Andy Westlake tries out a premium-quality shoulder bag

Product Overview

Overall rating:

Hawkesmill Marlborough

Pros:

  • - Classically styled
  • - Handmade in the UK
  • - Premium materials

Cons:

  • - No quick access to kit
  • - Small interior pockets

Product:

Hawkesmill Marlborough review – very pricey but is it worth it?

Price as reviewed:

£550.00

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Hawkesmill Marlborough shoulder bag at a glance

  • Measures 40x28x12.7cm
  • Weighs 2.25kg
  • Made from Superdry canvas
  • Waterproof and dustproof
  • Price £550
  • Website www.hawkesmill.com

If you own some high-end camera kit, it makes sense to invest in a high-quality bag that will give it the best possible protection. If the bag looks good, too, so much the better. Naturally, high quality tends to mean expensive but that’s entirely justifiable if you’re buying a bag that should last for many years.

However, there’s expensive – and there’s really expensive. Firms such as Billingham and Gillis sell lovely canvas-and-leather bags in the £200-£300 range, but British maker Hawkesmill wants £550 for its classically styled, ultra-premium Marlborough shoulder bag. Can this possibly make sense?

Hawkesmill’s justification is twofold: not only is the Marlborough handmade in the UK but it’s also constructed from top-notch materials. The exterior is crafted from Scottish-made canvas with extra- thick vegetable-tanned leather trim, while the chunky metalwork is nickel plated for corrosion resistance and durability. Pick up the Marlborough and this quality shines through.

The interior is impressively capacious with space for an enthusiast DSLR, along with four or five lenses and a flashgun. If necessary, you can even fit two DSLRs side by side. In principle, a telezoom as large as a 70-200mm f/2.8 can be accommodated, but this will be a tight squeeze if you keep its hood attached (even when reversed). A full-width divider forms a pocket that will take a 13in laptop, or it can be removed to create more space for your lenses.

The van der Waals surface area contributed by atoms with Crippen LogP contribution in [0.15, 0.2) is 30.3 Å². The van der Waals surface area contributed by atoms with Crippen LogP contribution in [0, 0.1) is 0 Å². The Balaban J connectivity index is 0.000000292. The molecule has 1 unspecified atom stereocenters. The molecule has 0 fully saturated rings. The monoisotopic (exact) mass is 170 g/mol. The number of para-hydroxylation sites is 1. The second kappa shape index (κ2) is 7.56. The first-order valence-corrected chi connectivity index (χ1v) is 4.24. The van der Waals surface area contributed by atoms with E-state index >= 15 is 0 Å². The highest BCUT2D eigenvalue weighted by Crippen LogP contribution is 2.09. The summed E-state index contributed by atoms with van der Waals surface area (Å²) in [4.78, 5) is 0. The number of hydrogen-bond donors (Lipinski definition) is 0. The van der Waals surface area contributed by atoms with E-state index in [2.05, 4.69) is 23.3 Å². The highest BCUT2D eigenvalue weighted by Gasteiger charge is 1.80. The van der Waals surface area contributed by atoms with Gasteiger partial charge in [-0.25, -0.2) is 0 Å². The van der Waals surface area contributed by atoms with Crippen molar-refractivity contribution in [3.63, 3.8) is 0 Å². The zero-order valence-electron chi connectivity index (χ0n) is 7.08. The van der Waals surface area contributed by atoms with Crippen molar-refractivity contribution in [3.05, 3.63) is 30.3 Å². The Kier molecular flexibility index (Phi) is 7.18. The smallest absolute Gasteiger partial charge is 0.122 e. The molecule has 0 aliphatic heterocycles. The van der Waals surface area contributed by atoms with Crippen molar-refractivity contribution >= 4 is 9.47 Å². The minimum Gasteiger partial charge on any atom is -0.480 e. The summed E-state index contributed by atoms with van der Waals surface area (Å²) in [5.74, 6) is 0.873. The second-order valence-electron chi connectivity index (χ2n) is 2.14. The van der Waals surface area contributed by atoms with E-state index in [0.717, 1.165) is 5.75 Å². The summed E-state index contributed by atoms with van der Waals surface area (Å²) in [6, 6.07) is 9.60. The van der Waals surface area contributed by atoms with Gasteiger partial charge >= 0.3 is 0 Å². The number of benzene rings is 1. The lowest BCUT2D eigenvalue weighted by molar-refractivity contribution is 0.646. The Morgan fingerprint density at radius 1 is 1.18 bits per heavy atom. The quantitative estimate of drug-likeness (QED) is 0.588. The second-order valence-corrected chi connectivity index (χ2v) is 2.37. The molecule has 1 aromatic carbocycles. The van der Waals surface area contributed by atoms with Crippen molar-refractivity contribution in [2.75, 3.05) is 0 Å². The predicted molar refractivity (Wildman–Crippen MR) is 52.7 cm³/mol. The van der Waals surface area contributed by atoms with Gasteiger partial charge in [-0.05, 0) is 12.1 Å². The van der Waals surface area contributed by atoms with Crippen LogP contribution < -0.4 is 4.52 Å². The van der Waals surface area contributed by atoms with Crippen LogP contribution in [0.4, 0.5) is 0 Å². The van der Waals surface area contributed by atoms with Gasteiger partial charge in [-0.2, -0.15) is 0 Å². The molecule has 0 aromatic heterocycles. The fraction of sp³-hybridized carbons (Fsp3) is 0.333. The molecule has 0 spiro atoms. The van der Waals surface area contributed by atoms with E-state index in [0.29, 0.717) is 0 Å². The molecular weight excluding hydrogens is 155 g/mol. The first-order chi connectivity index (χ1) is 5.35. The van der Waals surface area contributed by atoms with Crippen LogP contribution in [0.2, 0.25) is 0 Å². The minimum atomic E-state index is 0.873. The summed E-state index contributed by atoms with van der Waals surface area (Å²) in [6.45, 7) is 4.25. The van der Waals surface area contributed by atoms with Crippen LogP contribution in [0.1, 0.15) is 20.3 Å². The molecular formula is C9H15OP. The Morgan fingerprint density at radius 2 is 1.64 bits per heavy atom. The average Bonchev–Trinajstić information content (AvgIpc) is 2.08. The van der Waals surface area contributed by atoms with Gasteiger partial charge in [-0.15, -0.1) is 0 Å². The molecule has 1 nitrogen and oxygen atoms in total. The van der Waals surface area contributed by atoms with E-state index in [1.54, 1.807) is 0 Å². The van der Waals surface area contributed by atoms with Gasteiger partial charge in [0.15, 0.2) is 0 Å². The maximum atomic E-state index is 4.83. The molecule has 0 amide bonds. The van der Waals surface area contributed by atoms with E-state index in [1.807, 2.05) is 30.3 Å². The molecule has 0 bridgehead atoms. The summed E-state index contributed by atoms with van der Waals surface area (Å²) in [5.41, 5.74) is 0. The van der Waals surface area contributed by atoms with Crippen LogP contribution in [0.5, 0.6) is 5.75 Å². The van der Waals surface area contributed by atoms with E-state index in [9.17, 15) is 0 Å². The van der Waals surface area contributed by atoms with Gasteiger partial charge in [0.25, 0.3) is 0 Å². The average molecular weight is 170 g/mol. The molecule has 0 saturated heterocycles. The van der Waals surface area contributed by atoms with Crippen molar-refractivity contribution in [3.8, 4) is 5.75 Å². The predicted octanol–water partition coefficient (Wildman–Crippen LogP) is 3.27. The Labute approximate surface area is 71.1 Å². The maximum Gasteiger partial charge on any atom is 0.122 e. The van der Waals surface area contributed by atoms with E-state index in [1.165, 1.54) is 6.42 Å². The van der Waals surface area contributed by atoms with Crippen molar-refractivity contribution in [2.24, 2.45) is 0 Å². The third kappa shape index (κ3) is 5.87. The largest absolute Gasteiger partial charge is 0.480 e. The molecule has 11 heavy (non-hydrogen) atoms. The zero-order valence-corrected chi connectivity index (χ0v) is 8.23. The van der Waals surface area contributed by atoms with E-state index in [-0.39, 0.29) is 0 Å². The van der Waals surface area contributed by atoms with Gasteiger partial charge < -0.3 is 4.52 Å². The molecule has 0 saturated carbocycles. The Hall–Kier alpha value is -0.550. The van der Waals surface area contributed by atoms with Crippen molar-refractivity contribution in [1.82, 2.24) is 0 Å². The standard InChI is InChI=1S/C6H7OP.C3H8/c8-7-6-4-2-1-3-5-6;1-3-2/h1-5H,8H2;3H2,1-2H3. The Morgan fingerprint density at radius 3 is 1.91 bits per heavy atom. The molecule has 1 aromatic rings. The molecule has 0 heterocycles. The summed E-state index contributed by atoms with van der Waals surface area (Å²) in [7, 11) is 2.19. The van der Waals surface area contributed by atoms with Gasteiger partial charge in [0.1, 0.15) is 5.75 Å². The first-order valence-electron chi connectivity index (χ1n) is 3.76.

I have a few gripes, though. The choice of buckles to secure the straps that hold the main flap closed makes access to your kit quite awkward, with most other bags being quicker to open. Fortunately, the flap can also be held closed using a twist-lock fastener while you’re shooting, although Hawkesmill warns that you shouldn’t then try to carry the bag by its grab handle. Also, most of the inside organiser pockets are flat, meaning you have to squeeze anything that’s more than a few millimetres thick into the two front pockets, which are themselves relatively small. I prefer the larger pleated front pockets found on some similar bags.Hawkesmill Marlborough shoulder bag closed


Hawkesmill Marlborough shoulder bag – key features

Clip-in organiser

A slimline organiser slips into the bag’s rear pocket and has three flat pockets for holding documents or a 10in tablet.

Front pockets

Two flat pockets cover the front of the bag and can hold small accessories such as batteries, memory cards and filters.

Camera insert

Although the camera insert is well padded and soft lined, small items can be hard to find in its deep, black interior. It can be removed for everyday use.

Grab handle

This can be used to carry the bag, but only with the front straps secured since the secondary twist fastener isn’t strong enough on its own.


Hawkesmill Marlborough shoulder bag – our verdict

I was sceptical about the Hawkesmill Marlborough at first, since it’s difficult to justify spending so much money on a camera bag. But it’s impossible to argue with the quality of materials and construction, and it looks great, too. To me, the Marlborough is perhaps a couple of design tweaks away from being absolutely superb but it’s still very nice indeed.

SCORE: 4.5 out of 5


The Hawkesmill bag range

Hawkesmill Small Jermyn Street Camera Bag

Alongside the Marlborough, Hawkesmill sells essentially the same design in different finishes. The Bond Street is made from black canvas, the Jermyn Street uses classic Harris Tweed and the Sloane Street uses charcoal Harris Tweed. Smaller versions of each bag are also available, designed for mirrorless or Leica kit: this (above) is the Small Jermyn Street.